Posted on February 7, 2018
On this past Wednesday, the entire high school faculty gathered for an hour in Bakken auditorium with the express intention of deepening our relationships with one another. With roughly 90 full-time faculty, it can be hard to keep up with colleagues whose rooms aren't close by, are in different departments, or work with different grade levels. Left to our own devices, we'd give any spare time to the students and never slow down to build the kind of relationships and rich connections which make a school a true community of adult learners.
Three teachers led us through exercises in pairs and trios, with specific instructions to find someone you don't know too well (this is actually a harder job when you are a principal). We mirrored each other, talked over each other (on-purpose!), and broke out of the exercises in laughter more than a few times. It felt goofy and fun, and the goal of togetherness was achieved.
The scene: our student created morning coffee house last week. The cast: Assistant Principal Grems, Assistant Principal McGuigan, Sara McKay Hines, John Cheever, and Chris Falk
"Yes, and..." is a primary building block for all improvisational acting. The principle of "yes, and..." is that partners will accept and embrace whatever they are given and then add onto it. As a professional improviser on the side (yes, I am admitting to that now that I only have few months left here at school...), I find "yes, and..." to be a sure way to create energy. Not only can't I say "no" to what someone suggests, but I also have to add to it. We get a lot farther from where we started that way, together, kakou.
So, I love "yes, and..." but I had a revelation during another recent teacher workshop that made me realize it is just one tool for listening, and maybe not the best one for the kind of introspection teachers need to engage in about our practice. "Yes, and..." is great for a brainstorm or to build something quickly. It's grounded in mutuality and collaboration. But what happens when our goal is not to collaborate but to serve the thinking of the person we are in community with?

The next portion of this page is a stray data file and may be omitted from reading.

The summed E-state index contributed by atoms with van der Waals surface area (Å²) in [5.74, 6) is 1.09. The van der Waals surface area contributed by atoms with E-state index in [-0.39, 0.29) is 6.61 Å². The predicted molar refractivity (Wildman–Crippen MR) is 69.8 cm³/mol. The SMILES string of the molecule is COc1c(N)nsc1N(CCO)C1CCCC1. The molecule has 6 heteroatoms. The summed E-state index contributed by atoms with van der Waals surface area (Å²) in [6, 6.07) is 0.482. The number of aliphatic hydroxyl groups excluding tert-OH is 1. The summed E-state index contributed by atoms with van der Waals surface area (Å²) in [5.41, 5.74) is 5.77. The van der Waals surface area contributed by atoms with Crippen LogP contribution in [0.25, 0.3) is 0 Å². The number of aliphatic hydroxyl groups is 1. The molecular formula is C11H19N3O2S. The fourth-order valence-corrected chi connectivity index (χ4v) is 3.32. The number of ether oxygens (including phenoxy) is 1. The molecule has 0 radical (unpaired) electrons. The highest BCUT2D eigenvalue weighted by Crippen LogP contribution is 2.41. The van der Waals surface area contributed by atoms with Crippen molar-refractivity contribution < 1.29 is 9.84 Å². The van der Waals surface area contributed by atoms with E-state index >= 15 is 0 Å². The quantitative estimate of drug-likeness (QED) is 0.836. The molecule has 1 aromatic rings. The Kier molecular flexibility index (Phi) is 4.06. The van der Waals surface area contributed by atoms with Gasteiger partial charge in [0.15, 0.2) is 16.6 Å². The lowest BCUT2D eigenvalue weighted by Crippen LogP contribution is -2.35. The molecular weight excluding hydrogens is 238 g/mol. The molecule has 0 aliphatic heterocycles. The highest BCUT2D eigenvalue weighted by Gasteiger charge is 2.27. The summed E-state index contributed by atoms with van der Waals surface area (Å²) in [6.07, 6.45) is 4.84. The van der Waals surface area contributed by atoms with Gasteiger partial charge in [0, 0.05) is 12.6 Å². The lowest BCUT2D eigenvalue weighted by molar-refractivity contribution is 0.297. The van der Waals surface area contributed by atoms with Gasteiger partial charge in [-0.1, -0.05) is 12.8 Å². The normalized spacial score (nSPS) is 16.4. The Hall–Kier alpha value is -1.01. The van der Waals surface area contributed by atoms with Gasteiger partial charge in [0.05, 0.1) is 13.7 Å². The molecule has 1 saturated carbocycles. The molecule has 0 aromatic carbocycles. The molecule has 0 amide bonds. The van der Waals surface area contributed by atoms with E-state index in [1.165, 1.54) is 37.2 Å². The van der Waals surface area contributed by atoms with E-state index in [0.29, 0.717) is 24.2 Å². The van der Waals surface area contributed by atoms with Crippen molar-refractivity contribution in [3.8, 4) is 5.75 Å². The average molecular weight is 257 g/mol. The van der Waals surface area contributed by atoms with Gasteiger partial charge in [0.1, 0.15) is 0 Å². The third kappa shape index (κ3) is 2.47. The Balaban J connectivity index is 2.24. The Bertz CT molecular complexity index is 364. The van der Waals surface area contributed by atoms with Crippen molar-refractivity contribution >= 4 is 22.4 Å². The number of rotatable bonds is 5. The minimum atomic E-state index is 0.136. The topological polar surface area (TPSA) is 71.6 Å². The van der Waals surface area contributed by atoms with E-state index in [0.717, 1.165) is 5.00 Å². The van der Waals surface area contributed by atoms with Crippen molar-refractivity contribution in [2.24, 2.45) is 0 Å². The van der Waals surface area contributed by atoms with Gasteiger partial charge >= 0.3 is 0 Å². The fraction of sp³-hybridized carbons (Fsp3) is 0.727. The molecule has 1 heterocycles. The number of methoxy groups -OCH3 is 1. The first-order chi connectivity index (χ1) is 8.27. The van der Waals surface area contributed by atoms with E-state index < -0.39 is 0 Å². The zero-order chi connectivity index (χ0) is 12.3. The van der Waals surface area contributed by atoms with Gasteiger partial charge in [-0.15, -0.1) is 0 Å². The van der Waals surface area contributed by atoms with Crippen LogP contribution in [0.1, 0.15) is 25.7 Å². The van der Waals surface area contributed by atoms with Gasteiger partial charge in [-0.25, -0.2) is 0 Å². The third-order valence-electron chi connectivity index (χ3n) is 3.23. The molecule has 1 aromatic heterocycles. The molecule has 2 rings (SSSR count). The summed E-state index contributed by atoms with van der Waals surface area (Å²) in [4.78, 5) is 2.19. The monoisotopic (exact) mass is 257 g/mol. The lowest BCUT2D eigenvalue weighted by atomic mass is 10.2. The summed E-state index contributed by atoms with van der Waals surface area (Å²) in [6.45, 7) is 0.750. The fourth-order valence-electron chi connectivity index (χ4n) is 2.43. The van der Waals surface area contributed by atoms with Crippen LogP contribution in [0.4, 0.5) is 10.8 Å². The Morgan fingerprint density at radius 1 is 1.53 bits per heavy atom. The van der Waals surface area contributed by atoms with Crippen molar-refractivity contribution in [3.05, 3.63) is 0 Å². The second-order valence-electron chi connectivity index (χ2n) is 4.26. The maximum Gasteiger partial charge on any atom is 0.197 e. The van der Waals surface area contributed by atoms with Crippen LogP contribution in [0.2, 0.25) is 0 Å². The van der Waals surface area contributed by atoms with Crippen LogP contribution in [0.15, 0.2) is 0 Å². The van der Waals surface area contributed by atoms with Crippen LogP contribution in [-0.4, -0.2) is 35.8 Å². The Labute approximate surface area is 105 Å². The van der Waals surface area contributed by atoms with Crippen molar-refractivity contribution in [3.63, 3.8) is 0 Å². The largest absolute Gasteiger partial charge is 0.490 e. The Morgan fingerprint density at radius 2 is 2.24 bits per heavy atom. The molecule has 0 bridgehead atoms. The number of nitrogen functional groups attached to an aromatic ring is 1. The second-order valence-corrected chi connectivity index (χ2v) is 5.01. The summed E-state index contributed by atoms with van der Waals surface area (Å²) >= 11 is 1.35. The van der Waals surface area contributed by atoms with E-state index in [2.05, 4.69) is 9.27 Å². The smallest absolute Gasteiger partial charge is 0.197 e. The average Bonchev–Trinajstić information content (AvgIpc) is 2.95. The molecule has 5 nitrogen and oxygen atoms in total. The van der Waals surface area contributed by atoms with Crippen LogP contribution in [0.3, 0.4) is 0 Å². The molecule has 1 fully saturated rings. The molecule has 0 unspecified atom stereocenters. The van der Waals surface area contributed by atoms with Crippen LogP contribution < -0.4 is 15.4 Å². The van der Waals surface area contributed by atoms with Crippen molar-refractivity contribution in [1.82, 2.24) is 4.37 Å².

Coming to visit for their fifth straight year, Educational Consultants Anne Davies and Sandra Herbst were here in January to inspire and encourage us. Sandra is fond of saying that "the deepest form of feedback is a question which mediates someone's thinking." Have you ever wanted to help someone move to the next level of their thinking without getting in their way? Although we may mistake our role for one of collaboration, the situation instead calls for one partner to effectively disappear so the other can learn. Ironically, in this situation, the principles of cognitive coaching ask us not to say "yes, and!" Instead, the best way to listen deeply is to paraphrase and let your partner know you have truly heard them. Instead of adding "and," you turn what they have just said into a guiding question for where they may need to go next.
If a colleague I am coaching tells me that her goal is to better measure student progress on a certain skill, my "and" will only get in the way. Her question and inquiry is plenty big without my interjecting what else they may want to do. Instead, my role is to acknowledge her goal and ask her a series of questions about what success might look like for her students, what resources she might consult, and what her next steps may be. Along the way, I can reflect to her both the substance of what she is saying ("you want to know how well a student has learned what you are teaching") and the values that are driving her ("you are doing this because you believe this is the key skill for what will come next in their learning"). Finally, of course, I can ask her the ways in which our conversation might be useful in what she wants to do next. This is a time for her to consolidate thinking and for me to consider how effective my coaching may have been.
For a "yes, and" person, understanding the tool of cognitive coaching has helped me to grow as a professional. If you care enough for someone that you want them to display thoughtful decision making and autonomy--as most parents want for their own children--I will also tell you that it takes practice. Many of us at school who took the training are forming small teams to practice conversations like these for only 20 minutes at a time. It is hard to get yourself out of the way, but the methodology is powerful. We find that the more disciplined we are about listening and reflecting, there are deeper questions that can be posed and answered.